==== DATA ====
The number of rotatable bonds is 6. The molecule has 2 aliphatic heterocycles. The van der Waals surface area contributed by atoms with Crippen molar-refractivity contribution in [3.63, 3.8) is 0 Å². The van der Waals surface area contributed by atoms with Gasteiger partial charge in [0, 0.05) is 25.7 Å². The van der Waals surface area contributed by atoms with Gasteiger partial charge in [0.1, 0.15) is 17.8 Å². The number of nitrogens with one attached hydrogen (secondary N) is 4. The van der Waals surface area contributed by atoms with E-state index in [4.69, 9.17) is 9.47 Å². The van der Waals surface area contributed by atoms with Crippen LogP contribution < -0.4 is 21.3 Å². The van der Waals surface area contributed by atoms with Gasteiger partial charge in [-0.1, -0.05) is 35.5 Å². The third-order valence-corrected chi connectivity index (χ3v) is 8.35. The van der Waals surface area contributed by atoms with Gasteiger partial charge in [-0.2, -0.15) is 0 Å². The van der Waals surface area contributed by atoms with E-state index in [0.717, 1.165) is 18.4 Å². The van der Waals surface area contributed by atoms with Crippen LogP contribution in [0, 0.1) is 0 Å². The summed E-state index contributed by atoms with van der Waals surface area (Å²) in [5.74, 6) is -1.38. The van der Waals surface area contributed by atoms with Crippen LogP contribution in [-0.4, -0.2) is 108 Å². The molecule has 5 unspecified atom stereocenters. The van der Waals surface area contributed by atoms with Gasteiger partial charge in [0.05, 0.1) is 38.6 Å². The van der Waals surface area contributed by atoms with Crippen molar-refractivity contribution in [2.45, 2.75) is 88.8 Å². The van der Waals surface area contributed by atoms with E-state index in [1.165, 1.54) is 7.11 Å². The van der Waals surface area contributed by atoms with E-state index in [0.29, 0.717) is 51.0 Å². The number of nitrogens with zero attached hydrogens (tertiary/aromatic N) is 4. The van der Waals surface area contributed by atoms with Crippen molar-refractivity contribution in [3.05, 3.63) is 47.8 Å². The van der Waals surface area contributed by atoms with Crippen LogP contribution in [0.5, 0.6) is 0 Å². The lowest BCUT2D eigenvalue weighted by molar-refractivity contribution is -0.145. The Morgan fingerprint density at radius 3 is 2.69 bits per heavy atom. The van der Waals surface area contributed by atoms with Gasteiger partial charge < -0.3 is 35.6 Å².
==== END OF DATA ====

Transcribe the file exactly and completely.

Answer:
The number of rotatable bonds is 6. The molecule has 2 aliphatic heterocycles. The van der Waals surface area contributed by atoms with Crippen molar-refractivity contribution in [3.63, 3.8) is 0 Å². The van der Waals surface area contributed by atoms with Gasteiger partial charge in [0, 0.05) is 25.7 Å². The van der Waals surface area contributed by atoms with Gasteiger partial charge in [0.1, 0.15) is 17.8 Å². The number of nitrogens with one attached hydrogen (secondary N) is 4. The van der Waals surface area contributed by atoms with E-state index in [4.69, 9.17) is 9.47 Å². The van der Waals surface area contributed by atoms with Crippen LogP contribution < -0.4 is 21.3 Å². The van der Waals surface area contributed by atoms with Gasteiger partial charge in [-0.1, -0.05) is 35.5 Å². The third-order valence-corrected chi connectivity index (χ3v) is 8.35. The van der Waals surface area contributed by atoms with Gasteiger partial charge in [-0.2, -0.15) is 0 Å². The van der Waals surface area contributed by atoms with E-state index in [0.717, 1.165) is 18.4 Å². The van der Waals surface area contributed by atoms with Crippen LogP contribution in [0, 0.1) is 0 Å². The summed E-state index contributed by atoms with van der Waals surface area (Å²) in [5.74, 6) is -1.38. The van der Waals surface area contributed by atoms with Crippen LogP contribution in [-0.4, -0.2) is 108 Å². The molecule has 5 unspecified atom stereocenters. The van der Waals surface area contributed by atoms with Gasteiger partial charge in [0.05, 0.1) is 38.6 Å². The van der Waals surface area contributed by atoms with Crippen molar-refractivity contribution in [2.45, 2.75) is 88.8 Å². The van der Waals surface area contributed by atoms with E-state index in [1.165, 1.54) is 7.11 Å². The van der Waals surface area contributed by atoms with E-state index in [0.29, 0.717) is 51.0 Å². The number of nitrogens with zero attached hydrogens (tertiary/aromatic N) is 4. The van der Waals surface area contributed by atoms with Crippen molar-refractivity contribution in [3.05, 3.63) is 47.8 Å². The van der Waals surface area contributed by atoms with Crippen LogP contribution in [0.5, 0.6) is 0 Å². The lowest BCUT2D eigenvalue weighted by molar-refractivity contribution is -0.145. The Morgan fingerprint density at radius 3 is 2.69 bits per heavy atom. The van der Waals surface area contributed by atoms with Gasteiger partial charge < -0.3 is 35.6 Å².